Of course, hand washing and other aspects of standard infection control precautions are emphasized, but physician offices and clinics may not have the ease of access to the alcohol gel dispensers that have become ubiquitous in hospitals.
"There are fire safety requirements," Bringhurst says. "I have lots of clinics without sprinklers and more than a few with carpets. They can't put them in egress halls but they still put them over a sink in the exam room."
Designate a procedure room
Another common sense infection control measure physician offices can take to protect staff and patients from transmission of pathogens such as CA-MRSA is designating certain rooms for "dirty" procedures such as incision and drainage of abscesses related to skin and soft-tissue infections.
Such recommendations are being emphasized by the Centers for Disease Control and Prevention in the wake of a fatal CA-MRSA infection that possibly was acquired on the job by a pediatric clinic worker in Nashville, TN.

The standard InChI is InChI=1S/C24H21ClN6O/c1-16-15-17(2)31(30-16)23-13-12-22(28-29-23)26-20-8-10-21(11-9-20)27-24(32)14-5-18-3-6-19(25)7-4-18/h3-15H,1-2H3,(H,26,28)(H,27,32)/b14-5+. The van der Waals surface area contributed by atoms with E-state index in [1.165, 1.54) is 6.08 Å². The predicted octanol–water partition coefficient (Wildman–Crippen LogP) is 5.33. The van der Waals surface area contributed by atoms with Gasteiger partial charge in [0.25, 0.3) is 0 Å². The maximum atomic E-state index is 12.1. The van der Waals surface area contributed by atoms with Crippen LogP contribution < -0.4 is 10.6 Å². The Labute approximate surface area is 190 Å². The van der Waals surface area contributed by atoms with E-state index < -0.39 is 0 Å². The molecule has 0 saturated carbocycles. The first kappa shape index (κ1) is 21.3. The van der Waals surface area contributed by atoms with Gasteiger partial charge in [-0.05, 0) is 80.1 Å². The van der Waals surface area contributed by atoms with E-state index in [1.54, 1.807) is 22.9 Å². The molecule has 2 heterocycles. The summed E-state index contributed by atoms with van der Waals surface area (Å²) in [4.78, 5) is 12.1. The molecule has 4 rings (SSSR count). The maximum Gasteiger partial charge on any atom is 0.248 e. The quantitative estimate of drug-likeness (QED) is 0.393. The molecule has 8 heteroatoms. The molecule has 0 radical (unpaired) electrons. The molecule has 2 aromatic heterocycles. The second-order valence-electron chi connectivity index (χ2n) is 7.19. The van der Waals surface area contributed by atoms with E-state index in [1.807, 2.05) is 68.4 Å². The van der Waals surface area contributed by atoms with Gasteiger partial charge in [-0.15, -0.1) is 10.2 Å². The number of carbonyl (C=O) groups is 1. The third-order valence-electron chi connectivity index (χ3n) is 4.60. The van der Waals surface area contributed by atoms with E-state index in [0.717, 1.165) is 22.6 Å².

"One thing that is hard in an outpatient setting is to try doing certain higher-risk or 'dirtier' procedures in designated locations," says Rand Carpenter, DVM, the CDC Epidemic Intelligence Service officer who is investigating the Nashville clinic case. "It is common in many clinics that once a person gets into a exam room, the tendency is to do everything that needs to be done with them in that room. [We discussed with clinic staff] designating certain exam rooms or procedure rooms that can be cleaned easier and that you know may need special cleaning."